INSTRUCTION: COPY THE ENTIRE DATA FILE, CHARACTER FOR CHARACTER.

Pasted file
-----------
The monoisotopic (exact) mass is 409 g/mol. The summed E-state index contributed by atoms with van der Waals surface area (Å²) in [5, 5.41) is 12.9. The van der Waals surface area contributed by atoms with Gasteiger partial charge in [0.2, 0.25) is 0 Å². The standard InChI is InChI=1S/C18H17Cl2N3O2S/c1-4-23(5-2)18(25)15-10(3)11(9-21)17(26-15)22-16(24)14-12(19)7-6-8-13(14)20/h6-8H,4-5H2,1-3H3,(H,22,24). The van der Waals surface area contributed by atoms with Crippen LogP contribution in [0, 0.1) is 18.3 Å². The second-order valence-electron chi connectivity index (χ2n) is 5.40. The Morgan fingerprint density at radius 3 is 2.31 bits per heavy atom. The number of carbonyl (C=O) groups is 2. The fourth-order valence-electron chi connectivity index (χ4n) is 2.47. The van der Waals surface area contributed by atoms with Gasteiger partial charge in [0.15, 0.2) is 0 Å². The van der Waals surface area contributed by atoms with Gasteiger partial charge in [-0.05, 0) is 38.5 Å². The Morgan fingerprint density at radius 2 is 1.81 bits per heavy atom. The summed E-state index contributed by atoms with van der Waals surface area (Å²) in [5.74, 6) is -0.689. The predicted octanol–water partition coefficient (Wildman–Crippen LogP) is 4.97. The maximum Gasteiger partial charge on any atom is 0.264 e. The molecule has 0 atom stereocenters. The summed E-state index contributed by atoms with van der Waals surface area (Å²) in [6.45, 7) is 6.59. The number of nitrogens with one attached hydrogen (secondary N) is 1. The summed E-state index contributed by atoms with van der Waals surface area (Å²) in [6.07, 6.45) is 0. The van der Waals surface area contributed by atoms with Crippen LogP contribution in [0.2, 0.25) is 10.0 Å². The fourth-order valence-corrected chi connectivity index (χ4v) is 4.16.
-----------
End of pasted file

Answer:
The monoisotopic (exact) mass is 409 g/mol. The summed E-state index contributed by atoms with van der Waals surface area (Å²) in [5, 5.41) is 12.9. The van der Waals surface area contributed by atoms with Gasteiger partial charge in [0.2, 0.25) is 0 Å². The standard InChI is InChI=1S/C18H17Cl2N3O2S/c1-4-23(5-2)18(25)15-10(3)11(9-21)17(26-15)22-16(24)14-12(19)7-6-8-13(14)20/h6-8H,4-5H2,1-3H3,(H,22,24). The van der Waals surface area contributed by atoms with Crippen LogP contribution in [0, 0.1) is 18.3 Å². The second-order valence-electron chi connectivity index (χ2n) is 5.40. The Morgan fingerprint density at radius 3 is 2.31 bits per heavy atom. The number of carbonyl (C=O) groups is 2. The fourth-order valence-electron chi connectivity index (χ4n) is 2.47. The van der Waals surface area contributed by atoms with Gasteiger partial charge in [0.15, 0.2) is 0 Å². The van der Waals surface area contributed by atoms with Gasteiger partial charge in [-0.05, 0) is 38.5 Å². The Morgan fingerprint density at radius 2 is 1.81 bits per heavy atom. The summed E-state index contributed by atoms with van der Waals surface area (Å²) in [5.74, 6) is -0.689. The predicted octanol–water partition coefficient (Wildman–Crippen LogP) is 4.97. The maximum Gasteiger partial charge on any atom is 0.264 e. The molecule has 0 atom stereocenters. The summed E-state index contributed by atoms with van der Waals surface area (Å²) in [6.45, 7) is 6.59. The number of nitrogens with one attached hydrogen (secondary N) is 1. The summed E-state index contributed by atoms with van der Waals surface area (Å²) in [6.07, 6.45) is 0. The van der Waals surface area contributed by atoms with Crippen LogP contribution in [0.2, 0.25) is 10.0 Å². The fourth-order valence-corrected chi connectivity index (χ4v) is 4.16.